- Throw additional obedience cues into the mix. As the animal moves from base to base, ask them for additional behaviors. Insert a stop, a spin, or an emergency down.
There are a few important things to remember as you train this skill. Make sure the animal is enjoying the process. Also, make sure the animal recognizes the base as a base. In tall grass, a carpet square may not be the best choice for a base.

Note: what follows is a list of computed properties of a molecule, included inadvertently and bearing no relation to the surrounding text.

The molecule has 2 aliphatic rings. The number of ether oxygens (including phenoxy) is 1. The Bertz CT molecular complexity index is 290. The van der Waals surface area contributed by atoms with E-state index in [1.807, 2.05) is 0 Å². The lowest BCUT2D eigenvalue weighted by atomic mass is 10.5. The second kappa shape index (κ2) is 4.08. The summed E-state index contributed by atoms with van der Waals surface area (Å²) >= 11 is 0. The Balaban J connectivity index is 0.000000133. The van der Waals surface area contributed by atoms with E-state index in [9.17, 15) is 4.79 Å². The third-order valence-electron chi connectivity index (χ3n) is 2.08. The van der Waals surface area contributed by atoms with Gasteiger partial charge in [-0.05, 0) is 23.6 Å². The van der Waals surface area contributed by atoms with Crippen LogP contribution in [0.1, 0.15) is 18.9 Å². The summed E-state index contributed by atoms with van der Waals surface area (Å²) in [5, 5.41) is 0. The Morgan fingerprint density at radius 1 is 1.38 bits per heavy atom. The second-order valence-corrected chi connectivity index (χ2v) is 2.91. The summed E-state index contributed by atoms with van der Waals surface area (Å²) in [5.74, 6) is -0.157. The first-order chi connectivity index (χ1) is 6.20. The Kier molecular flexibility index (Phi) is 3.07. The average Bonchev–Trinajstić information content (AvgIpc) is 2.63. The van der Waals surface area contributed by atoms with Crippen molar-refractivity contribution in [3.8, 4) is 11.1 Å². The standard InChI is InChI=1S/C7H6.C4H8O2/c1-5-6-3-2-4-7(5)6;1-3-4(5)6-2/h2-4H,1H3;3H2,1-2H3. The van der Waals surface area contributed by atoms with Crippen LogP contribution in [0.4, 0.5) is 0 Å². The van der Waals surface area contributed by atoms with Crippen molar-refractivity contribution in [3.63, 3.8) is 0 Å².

Keep your imagination open and try new things as you explore the use of this exercise!
Robin Greubel, MCRP, MBA, has been training working dogs since 2001 and educating working dog trainers all over the nation since 2008. She is the CEO of the K9Sensus Foundation, an organization that focuses on coaching the human end of the leash. While working in corporate America, Robin managed relationships and people using the same behavior principles she honed training dogs. Not only can these principles transform your ability to work at an elite level with your dog, but apply to every animal you work with (humans too!).